This video is called Zoned for Slavery: The Child Behind the Label.
From Barbara Ehrenreich’s blog in the USA:
It was enough to make you vomit all over your new denim jacket. The Gap has been caught using child labor in an Indian sweatshop, and not just child labor — child slaves. As extensively reported on the news, the children, some as young as 10, were worked 16 hour days, fed bowls of mosquito-covered rice, and forced to sleep on a roof and use over-flowing latrines. Those who slowed down were beaten with rubber pipes and the ones who cried had oily cloths stuffed in their mouths.
But let’s try to look at this dispassionately — not as a human rights issue but as a PR disaster, ranking right up there with the 1982 discovery of cyanide in Tylenol capsules. Think of this as a case study in a corporate Crisis Communication course: How is The Gap handling the problem, and could it do better?
This is not the first time The Gap has been caught using child labor, but CEO Martha Hansen went on the air to state that the situation was “completely unacceptable” and that the company would “act swiftly.” Two problems here: One, she failed to detail the actions. It would have been nice, for example, if she had announced that some of the top-producing child slaves would be reassigned to manage Gap outlets in American malls, and that the under-performers would be adopted by Angelina Jolie.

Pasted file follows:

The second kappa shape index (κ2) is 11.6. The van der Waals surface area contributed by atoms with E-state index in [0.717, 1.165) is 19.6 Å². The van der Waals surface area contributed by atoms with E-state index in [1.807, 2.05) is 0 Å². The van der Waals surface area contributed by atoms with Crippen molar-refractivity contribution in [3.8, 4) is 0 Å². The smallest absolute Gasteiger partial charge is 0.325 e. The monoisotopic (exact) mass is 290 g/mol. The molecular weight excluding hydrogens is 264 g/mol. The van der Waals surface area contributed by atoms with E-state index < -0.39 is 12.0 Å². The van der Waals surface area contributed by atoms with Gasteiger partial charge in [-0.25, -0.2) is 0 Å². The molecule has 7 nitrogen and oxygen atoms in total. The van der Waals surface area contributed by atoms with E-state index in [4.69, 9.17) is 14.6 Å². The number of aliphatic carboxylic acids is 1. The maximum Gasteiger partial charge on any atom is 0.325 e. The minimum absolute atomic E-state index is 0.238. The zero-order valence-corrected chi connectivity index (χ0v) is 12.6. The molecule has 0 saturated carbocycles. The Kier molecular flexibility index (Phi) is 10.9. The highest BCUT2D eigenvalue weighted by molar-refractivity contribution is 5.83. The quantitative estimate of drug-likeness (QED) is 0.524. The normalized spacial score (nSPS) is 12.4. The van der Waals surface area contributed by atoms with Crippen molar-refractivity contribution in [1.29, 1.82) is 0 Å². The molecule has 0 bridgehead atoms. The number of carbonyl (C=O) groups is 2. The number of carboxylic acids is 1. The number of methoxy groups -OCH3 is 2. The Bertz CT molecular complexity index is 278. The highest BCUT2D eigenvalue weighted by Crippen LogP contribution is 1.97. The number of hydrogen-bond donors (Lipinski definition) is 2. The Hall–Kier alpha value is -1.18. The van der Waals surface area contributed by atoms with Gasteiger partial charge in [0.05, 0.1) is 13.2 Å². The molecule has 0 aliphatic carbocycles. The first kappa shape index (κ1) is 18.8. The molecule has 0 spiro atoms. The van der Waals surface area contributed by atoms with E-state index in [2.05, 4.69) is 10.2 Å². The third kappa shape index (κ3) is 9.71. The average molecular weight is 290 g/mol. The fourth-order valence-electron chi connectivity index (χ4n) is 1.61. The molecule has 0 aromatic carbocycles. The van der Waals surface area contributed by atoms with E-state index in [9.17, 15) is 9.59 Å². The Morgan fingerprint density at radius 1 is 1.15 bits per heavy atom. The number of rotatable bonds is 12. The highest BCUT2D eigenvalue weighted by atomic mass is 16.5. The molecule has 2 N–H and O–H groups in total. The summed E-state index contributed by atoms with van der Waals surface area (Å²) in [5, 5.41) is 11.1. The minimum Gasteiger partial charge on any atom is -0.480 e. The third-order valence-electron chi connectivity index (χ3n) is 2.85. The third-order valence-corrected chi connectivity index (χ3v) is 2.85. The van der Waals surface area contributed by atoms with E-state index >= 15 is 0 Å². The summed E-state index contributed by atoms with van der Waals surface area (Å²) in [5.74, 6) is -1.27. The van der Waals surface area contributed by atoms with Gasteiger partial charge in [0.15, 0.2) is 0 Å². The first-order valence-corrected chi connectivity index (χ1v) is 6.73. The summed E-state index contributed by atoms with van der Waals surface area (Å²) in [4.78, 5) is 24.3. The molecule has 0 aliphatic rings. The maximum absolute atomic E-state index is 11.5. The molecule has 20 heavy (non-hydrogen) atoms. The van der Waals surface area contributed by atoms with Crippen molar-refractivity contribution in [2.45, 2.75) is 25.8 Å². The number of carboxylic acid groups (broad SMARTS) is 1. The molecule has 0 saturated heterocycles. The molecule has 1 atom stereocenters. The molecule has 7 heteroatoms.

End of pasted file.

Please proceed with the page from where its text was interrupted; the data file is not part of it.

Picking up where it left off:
Ehrenreich’s Bait and Switch: here.
Indian tycoon buys his wife an Airbus – and just can’t understand all the fuss: here.
Indo-US nuclear deal controversy: here.